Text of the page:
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Last will and testaments in Spain


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At Lexidy Law Boutique, our lawyers specialised in inheritance matters would like to briefly explain the Spanish specialties and legal aspects of an inheritance, which must be taken into account whether you are an heir or the grantor of a will.




In Spain, the general legal framework for the Law of Succession was initially established by national laws transcribed in the Civil Code, and the autonomous communities were then able to legislate in accordance with their local particularities. Mostly, the place of last residence of the deceased will determine the law applicable to the inheritance.

According to the Civil Code, the guiding principles of Succession Law are that succession is transmitted on the day of a person’s death and that its consequences for the heirs depend on whether a will was left by the deceased.

What happens if a person dies without having left a will?

If a person dies without granting will, the Law determines who their heirs are going to be (they are called ab intestato heirs). As per the order established in the Civil Code:

  1.      Children and descendants.
  2.     Parents and ascendants.
  3.     Spouse.
  4.     Siblings and children of siblings.
  5.     Other collateral relatives up to the fourth degree of consanguinity.
  6.     The State.

Knowing that they are considered as the legitimate heirs (art. 807 Civil Code): 

The children and descendants with respect to their parents and ascendants. In the absence of the foregoing, the parents and ascendants in respect of their children and descendants. The widow or widower in the manner and to the extent established by this Code“.

Depending on their rank, the heirs receive a determined share of the inheritance. Sometimes, disputes may arise between the heirs over the share due to each or over the legitimacy of someone’s right to inherit.

The experience of Lexidy Law Boutique’s lawyers allows them to both resolve this type of conflict in the most efficient and protective manner and to accompany you through the procedures involved.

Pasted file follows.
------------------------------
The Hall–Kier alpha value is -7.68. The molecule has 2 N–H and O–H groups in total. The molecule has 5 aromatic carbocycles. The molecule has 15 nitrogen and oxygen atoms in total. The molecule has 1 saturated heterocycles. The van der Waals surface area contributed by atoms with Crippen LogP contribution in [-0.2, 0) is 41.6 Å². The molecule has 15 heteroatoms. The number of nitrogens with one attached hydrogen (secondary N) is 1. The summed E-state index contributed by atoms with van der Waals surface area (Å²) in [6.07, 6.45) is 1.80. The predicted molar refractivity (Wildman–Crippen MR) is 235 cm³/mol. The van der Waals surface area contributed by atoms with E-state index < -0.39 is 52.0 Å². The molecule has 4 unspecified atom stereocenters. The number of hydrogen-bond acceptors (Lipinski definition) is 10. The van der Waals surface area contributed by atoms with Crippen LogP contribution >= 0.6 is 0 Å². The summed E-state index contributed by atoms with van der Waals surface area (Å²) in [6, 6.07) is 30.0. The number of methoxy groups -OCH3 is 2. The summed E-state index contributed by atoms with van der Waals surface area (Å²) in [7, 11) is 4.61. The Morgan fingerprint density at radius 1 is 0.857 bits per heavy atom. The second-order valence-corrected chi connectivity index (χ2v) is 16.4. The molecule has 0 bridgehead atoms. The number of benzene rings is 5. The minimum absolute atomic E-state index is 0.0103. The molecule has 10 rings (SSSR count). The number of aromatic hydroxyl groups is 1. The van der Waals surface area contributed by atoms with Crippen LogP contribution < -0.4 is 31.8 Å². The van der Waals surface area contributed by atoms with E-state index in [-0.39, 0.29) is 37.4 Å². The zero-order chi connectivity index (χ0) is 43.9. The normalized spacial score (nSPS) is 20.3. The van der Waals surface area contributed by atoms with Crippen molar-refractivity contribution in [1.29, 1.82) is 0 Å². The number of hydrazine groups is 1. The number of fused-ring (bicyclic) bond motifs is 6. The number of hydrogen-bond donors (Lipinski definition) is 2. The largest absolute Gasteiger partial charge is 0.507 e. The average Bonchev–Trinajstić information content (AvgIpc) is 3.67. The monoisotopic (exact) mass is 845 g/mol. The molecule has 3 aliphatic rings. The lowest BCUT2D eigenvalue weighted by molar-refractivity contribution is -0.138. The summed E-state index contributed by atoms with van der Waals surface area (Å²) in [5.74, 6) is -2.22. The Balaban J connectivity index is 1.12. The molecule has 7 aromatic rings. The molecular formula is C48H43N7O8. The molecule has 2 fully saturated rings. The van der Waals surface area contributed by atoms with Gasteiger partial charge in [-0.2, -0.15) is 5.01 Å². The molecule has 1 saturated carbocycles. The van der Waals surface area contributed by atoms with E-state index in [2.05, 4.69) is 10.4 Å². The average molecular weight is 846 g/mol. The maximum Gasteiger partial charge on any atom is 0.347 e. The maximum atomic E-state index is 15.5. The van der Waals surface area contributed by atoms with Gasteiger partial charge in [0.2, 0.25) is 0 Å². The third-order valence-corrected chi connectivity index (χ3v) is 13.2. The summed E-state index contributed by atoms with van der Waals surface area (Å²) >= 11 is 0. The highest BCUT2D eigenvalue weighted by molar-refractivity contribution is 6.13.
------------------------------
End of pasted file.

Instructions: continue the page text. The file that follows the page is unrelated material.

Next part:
How should I word my will to ensure that my last wishes are granted? I don’t agree with the will, how can I report it? 

A will is a legal document or instrument that sets out and organises the succession in the property of people after their death. It offers the author an option to influence the destiny of their property after their death, but not without limits. For example, other than in case of exceptional circumstances, it is not possible to leave your children without any part of their  inheritance.

There are several types of wills to be granted. Whatever form is chosen, all wills are absolutely personal, formal and solemn and can be revoked. The last one granted shall prevail against another one prior in time.

At the time of writing your will you can opt for different options:

  • To write it yourself on a simple sheet of paper. This is the holographic will. This will has the advantage of being the easiest way to make a will, but it is less of a protector of your last will and testament because it is not made in front of a notary public, which makes it more difficult to authenticate and easier to falsify;
  • Drawing it up in front of a notary public and leaving yourself the freedom to modify it whenever you want to. This is the so-called open will, the most frequent and most effective way of making your will;
  • Drawing it up before a notary public, but in a definitive, secret and more protected manner. This so-called closed will is where the testator declares their last will on a sheet and gives it to the persons who must authorise the act. The sheet is delivered closed because its content is secret, as well as sealed so that the document cannot be removed without breaking it. This closed will offers the best protection of your will and testament, but it must be rewritten each time it is changed, which entails extra costs;
  • Doing it orally under certain conditions. The oral will can be recognised, however, as its name indicates, its oral form makes it more difficult to authenticate and to accredit its content.

The content of a will needs to be carefully chosen, taking into account, for example, tax matters. Drawing up a will does not just mean dividing up property among the new generation, but rather protecting the future family heritage.

At Lexidy Law Boutique, our lawyers can advise you during the process of drawing up a will by combining their legal and tax expertise. They can support and guide you through the procedures of impeaching a will assisting with mitigating other conflicts that may arise at the time of the death of a relative.

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